United States v. Noland, 517 U.S. 535 (1996)

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OCTOBER TERM, 1995

Syllabus

UNITED STATES v. NOLAND, trustee for debtor FIRST TRUCK LINES, INC.

certiorari to the united states court of appeals for the sixth circuit

No. 95-323. Argued March 25, 1996—Decided May 13, 1996

The Internal Revenue Service filed claims in the Bankruptcy Court for taxes, interest, and penalties that accrued after debtor First Truck Lines, Inc., sought relief under Chapter 11 of the Bankruptcy Code (Code) but before the case was converted to a Chapter 7 bankruptcy. The court found that all of the IRS's claims were entitled to first priority as administrative expenses under 11 U. S. C. 503(b)(1)(C) and 507(a)(1), but held that the penalty claim was subject to "equitable subordination" under 510(c), which the court interpreted as giving it authority not only to deal with inequitable Government conduct, but also to adjust a statutory priority of a category of claims. The court's decision to subordinate the penalty claim to the claims of the general unse-cured creditors was affirmed by the District Court and the Sixth Circuit, which concluded that postpetition, nonpecuniary loss tax penalty claims are susceptible to subordination by their very nature.

Held: A bankruptcy court may not equitably subordinate claims on a categorical basis in derogation of Congress's priorities scheme. The language of 510(c), principles of statutory construction, and legislative history clearly indicate Congress's intent in its 1978 revision of the Code to use the existing judge-made doctrine of equitable subordination as the starting point for deciding when subordination is appropriate. By adopting "principles of equitable subordination," 510(c) allows a bankruptcy court to reorder a tax penalty when justified by particular facts. It is also clear that Congress meant to give courts some leeway to develop the doctrine. However, a reading of the statute that would give courts leeway broad enough to allow subordination at odds with the congressional ordering of priorities by category is improbable in the extreme. The statute would then empower a court to modify the priority provision's operation at the same level at which Congress operated when it made its characteristically general judgment to establish the hierarchy of claims in the first place, thus delegating legislative revision, not authorizing equitable exception. Nonetheless, just such a legislative type of decision underlies the reordering of priorities here. The Sixth Circuit's decision runs directly counter to Congress's policy judgment that a postpetition tax penalty should receive the priority of an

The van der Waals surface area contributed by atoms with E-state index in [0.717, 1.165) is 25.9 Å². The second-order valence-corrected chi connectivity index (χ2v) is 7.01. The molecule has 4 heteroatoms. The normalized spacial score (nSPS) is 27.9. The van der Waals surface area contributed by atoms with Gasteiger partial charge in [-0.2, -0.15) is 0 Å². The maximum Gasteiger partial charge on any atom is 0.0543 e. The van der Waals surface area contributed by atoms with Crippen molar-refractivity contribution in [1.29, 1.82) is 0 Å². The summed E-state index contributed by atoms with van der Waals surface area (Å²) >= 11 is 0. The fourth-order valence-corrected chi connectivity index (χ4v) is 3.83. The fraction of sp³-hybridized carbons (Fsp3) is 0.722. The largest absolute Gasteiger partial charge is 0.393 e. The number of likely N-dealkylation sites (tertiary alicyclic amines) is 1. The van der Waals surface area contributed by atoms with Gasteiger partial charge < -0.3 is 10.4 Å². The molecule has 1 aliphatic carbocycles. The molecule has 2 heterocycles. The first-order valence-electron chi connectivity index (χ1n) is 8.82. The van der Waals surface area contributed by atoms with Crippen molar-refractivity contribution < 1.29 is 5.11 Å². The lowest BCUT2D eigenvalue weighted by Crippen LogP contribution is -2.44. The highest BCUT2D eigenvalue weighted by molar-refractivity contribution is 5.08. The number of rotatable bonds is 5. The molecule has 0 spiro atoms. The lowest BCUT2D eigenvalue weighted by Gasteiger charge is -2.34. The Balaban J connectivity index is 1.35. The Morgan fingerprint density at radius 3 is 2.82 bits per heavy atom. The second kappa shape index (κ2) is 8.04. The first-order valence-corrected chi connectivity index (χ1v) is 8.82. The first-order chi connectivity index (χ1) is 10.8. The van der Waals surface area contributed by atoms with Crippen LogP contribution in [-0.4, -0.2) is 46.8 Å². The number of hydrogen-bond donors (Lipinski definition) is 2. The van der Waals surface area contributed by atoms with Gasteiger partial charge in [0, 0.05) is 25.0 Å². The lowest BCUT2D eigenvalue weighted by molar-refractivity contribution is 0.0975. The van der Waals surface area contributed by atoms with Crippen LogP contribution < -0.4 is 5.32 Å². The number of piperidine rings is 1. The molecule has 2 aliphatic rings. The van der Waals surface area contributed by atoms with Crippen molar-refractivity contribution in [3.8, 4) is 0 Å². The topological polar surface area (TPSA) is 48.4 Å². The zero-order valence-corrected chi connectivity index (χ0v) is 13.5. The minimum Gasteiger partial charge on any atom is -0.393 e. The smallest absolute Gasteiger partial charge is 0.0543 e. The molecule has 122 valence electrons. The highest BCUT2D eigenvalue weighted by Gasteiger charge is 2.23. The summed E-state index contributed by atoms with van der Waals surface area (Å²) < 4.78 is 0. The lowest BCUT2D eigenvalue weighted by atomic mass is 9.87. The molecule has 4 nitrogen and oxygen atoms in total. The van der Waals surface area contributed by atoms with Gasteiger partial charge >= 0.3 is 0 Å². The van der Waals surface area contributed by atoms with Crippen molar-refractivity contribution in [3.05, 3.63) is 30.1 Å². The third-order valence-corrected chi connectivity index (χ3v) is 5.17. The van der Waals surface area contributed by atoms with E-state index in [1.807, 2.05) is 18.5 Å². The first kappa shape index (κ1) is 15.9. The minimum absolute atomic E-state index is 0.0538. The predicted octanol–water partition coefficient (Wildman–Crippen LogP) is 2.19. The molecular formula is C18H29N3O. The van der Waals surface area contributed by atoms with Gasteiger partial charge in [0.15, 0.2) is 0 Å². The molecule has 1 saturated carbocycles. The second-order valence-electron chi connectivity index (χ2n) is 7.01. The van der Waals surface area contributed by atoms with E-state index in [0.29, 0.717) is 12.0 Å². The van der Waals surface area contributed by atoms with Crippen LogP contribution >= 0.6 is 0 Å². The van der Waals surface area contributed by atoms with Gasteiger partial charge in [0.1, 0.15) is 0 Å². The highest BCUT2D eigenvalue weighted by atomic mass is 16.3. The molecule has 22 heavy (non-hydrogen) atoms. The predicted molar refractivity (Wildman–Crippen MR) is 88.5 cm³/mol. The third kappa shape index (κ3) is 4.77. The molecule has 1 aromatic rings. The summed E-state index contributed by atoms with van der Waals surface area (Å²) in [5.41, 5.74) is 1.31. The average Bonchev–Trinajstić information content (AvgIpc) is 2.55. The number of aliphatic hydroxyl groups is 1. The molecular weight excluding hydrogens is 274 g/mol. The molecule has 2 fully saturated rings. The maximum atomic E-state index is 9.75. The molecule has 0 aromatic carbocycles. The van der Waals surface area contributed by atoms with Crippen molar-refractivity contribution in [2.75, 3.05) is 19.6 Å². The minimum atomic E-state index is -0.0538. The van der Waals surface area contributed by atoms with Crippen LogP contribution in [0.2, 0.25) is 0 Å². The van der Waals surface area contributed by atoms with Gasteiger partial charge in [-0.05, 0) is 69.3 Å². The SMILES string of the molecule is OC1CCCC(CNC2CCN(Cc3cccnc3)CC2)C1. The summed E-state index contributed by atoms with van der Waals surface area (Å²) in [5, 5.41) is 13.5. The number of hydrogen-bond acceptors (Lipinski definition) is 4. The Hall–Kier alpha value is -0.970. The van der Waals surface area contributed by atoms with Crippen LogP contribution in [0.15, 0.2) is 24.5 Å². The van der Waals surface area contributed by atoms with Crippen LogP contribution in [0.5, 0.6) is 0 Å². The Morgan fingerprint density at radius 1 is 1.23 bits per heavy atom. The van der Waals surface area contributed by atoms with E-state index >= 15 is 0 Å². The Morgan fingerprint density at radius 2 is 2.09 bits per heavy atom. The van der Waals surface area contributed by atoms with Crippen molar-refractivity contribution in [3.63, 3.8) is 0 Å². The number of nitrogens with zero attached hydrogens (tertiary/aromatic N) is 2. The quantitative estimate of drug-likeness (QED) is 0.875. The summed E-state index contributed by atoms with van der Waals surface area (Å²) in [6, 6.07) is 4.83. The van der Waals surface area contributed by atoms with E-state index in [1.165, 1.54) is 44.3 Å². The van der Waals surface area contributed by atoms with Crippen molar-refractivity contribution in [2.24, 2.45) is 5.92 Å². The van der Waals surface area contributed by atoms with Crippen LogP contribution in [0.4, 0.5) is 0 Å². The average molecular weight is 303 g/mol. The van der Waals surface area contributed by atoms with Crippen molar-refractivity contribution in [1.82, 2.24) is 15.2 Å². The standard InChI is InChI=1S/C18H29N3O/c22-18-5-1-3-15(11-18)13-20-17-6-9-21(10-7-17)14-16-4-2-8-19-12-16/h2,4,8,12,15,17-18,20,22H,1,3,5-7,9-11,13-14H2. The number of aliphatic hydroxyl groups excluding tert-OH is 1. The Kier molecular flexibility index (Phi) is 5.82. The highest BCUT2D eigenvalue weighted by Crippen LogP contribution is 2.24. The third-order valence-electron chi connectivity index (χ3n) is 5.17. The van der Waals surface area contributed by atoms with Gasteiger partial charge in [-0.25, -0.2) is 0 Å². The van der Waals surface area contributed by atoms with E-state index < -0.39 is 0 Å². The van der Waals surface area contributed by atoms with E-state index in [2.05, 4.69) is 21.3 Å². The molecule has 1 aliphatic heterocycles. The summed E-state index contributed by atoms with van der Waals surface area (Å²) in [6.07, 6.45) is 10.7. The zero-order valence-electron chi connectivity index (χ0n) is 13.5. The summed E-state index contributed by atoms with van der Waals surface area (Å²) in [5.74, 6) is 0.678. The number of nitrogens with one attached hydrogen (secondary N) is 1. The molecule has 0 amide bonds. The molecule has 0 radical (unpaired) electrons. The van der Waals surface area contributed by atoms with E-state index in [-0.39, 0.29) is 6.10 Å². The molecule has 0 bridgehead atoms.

535

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